A Dark House in Daylight is an acronym for ADHD, but it also carries significant weight in representing the isolation that many girls and women face in living with undiagnosed ADHD. I was kept in the dark for years, chalking up my symptoms to personality flaws. I was twenty-one years old when I received my diagnosis, which is, on average, fifteen years later than my male peers with ADHD. My experience is not unique; there is a significant diagnostic gap between genders. Because I was fortunate enough to have received a diagnosis, I feel a profound responsibility to change the narrative surrounding ADHD in children and adults alike.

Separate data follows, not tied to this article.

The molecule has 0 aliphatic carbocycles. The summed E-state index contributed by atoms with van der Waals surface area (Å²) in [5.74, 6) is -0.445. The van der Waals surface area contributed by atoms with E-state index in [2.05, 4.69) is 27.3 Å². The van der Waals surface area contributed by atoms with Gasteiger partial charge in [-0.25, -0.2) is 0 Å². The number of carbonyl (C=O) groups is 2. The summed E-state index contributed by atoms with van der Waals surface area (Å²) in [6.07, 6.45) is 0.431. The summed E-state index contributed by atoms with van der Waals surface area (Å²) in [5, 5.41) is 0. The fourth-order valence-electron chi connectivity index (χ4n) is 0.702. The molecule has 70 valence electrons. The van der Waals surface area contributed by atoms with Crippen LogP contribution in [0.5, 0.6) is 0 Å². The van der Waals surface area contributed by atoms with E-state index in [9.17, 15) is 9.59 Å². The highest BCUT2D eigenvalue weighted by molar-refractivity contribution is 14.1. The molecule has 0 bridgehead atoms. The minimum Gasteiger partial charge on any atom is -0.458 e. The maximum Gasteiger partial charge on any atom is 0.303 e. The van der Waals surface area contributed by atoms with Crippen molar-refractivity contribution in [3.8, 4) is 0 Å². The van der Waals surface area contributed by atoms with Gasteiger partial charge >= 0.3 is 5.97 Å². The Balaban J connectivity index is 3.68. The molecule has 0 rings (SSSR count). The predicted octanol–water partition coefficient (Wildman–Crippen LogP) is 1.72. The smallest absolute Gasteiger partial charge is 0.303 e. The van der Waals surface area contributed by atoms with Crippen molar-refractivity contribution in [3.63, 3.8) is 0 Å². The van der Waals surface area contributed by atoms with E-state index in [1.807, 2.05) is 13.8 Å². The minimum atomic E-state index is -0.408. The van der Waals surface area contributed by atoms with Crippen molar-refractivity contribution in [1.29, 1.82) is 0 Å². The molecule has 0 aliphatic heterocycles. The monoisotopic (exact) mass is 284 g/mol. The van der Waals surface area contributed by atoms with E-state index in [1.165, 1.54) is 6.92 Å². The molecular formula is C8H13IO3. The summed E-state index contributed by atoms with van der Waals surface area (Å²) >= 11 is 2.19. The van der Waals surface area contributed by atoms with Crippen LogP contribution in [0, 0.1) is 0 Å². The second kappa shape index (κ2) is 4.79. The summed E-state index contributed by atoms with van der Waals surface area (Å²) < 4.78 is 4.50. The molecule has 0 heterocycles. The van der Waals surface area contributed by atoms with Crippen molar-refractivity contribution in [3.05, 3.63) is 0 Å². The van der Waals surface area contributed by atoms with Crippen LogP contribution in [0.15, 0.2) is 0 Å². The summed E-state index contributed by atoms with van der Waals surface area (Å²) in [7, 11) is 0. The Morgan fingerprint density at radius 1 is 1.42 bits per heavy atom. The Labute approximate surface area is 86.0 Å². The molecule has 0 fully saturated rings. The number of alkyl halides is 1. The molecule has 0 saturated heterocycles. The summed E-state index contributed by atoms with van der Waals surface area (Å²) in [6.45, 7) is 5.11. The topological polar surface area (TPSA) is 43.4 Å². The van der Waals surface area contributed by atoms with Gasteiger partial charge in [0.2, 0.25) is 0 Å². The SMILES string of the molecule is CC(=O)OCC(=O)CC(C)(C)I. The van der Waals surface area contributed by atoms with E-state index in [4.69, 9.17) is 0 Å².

My hand-drawn animation highlights some of the symptoms of ADHD that are more common in women. These symptoms are a far cry from the societally accepted hyperactive-six-year-old-boy stereotype, which is seen as the “only” way to have ADHD. The film takes place from the viewer’s perspective, allowing them to experience firsthand this metaphorical representation of ADHD as it presents in women.
My hope is that in highlighting some of these lesser-known symptoms, medical professionals, educators and parents alike will be more equipped to recognize that their child is struggling and provide them with resources to help them succeed.